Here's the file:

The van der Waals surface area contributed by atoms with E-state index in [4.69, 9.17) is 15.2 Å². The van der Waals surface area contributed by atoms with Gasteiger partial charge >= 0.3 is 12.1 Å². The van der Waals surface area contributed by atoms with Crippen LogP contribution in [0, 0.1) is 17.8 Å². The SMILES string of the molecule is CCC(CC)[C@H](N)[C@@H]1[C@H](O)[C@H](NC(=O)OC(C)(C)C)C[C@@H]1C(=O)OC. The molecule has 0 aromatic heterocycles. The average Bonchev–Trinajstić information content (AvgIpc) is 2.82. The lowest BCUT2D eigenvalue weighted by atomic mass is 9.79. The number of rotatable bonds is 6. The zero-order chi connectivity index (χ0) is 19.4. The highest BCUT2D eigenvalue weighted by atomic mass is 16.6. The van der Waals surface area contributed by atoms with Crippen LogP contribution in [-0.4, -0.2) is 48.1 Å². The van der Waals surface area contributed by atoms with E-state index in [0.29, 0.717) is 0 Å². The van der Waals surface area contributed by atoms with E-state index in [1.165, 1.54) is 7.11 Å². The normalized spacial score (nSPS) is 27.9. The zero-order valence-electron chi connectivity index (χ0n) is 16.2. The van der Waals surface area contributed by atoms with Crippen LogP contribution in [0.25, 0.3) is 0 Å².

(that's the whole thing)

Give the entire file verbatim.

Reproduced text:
The van der Waals surface area contributed by atoms with E-state index in [4.69, 9.17) is 15.2 Å². The van der Waals surface area contributed by atoms with Gasteiger partial charge >= 0.3 is 12.1 Å². The van der Waals surface area contributed by atoms with Crippen LogP contribution in [0, 0.1) is 17.8 Å². The SMILES string of the molecule is CCC(CC)[C@H](N)[C@@H]1[C@H](O)[C@H](NC(=O)OC(C)(C)C)C[C@@H]1C(=O)OC. The molecule has 0 aromatic heterocycles. The average Bonchev–Trinajstić information content (AvgIpc) is 2.82. The lowest BCUT2D eigenvalue weighted by atomic mass is 9.79. The number of rotatable bonds is 6. The zero-order chi connectivity index (χ0) is 19.4. The highest BCUT2D eigenvalue weighted by atomic mass is 16.6. The van der Waals surface area contributed by atoms with Crippen LogP contribution in [-0.4, -0.2) is 48.1 Å². The van der Waals surface area contributed by atoms with E-state index in [0.29, 0.717) is 0 Å². The van der Waals surface area contributed by atoms with E-state index in [1.165, 1.54) is 7.11 Å². The normalized spacial score (nSPS) is 27.9. The zero-order valence-electron chi connectivity index (χ0n) is 16.2. The van der Waals surface area contributed by atoms with Crippen LogP contribution in [0.25, 0.3) is 0 Å².